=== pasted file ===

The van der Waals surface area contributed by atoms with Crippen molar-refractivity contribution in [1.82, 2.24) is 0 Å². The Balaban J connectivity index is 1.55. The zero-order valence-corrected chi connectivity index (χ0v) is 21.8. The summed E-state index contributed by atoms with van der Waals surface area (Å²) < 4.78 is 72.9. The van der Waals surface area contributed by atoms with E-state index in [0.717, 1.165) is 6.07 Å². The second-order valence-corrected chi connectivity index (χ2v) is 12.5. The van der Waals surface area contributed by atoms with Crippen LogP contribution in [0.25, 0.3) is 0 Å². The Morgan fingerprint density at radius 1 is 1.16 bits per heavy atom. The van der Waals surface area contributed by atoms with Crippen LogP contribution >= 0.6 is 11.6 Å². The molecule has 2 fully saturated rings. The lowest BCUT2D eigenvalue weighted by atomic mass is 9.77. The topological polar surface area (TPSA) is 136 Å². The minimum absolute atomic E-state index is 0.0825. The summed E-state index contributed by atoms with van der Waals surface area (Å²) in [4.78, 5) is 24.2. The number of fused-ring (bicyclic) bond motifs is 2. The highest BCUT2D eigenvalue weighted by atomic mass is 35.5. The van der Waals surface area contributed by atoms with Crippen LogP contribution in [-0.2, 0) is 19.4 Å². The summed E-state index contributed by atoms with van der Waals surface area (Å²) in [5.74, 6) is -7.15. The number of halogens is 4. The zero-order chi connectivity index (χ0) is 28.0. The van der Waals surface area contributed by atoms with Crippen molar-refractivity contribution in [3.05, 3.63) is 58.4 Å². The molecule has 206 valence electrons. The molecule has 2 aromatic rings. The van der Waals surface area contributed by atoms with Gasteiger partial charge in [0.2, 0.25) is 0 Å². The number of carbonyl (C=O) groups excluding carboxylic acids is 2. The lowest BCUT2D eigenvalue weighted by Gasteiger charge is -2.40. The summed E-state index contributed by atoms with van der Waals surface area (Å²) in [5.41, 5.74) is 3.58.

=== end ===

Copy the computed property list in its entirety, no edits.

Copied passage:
The van der Waals surface area contributed by atoms with Crippen molar-refractivity contribution in [1.82, 2.24) is 0 Å². The Balaban J connectivity index is 1.55. The zero-order valence-corrected chi connectivity index (χ0v) is 21.8. The summed E-state index contributed by atoms with van der Waals surface area (Å²) < 4.78 is 72.9. The van der Waals surface area contributed by atoms with E-state index in [0.717, 1.165) is 6.07 Å². The second-order valence-corrected chi connectivity index (χ2v) is 12.5. The van der Waals surface area contributed by atoms with Crippen LogP contribution in [0.25, 0.3) is 0 Å². The Morgan fingerprint density at radius 1 is 1.16 bits per heavy atom. The van der Waals surface area contributed by atoms with Crippen LogP contribution >= 0.6 is 11.6 Å². The molecule has 2 fully saturated rings. The lowest BCUT2D eigenvalue weighted by atomic mass is 9.77. The topological polar surface area (TPSA) is 136 Å². The minimum absolute atomic E-state index is 0.0825. The summed E-state index contributed by atoms with van der Waals surface area (Å²) in [4.78, 5) is 24.2. The number of fused-ring (bicyclic) bond motifs is 2. The highest BCUT2D eigenvalue weighted by atomic mass is 35.5. The van der Waals surface area contributed by atoms with Crippen LogP contribution in [-0.2, 0) is 19.4 Å². The summed E-state index contributed by atoms with van der Waals surface area (Å²) in [5.74, 6) is -7.15. The number of halogens is 4. The zero-order chi connectivity index (χ0) is 28.0. The van der Waals surface area contributed by atoms with Crippen molar-refractivity contribution in [3.05, 3.63) is 58.4 Å². The molecule has 206 valence electrons. The molecule has 2 aromatic rings. The van der Waals surface area contributed by atoms with Gasteiger partial charge in [0.2, 0.25) is 0 Å². The number of carbonyl (C=O) groups excluding carboxylic acids is 2. The lowest BCUT2D eigenvalue weighted by Gasteiger charge is -2.40. The summed E-state index contributed by atoms with van der Waals surface area (Å²) in [5.41, 5.74) is 3.58.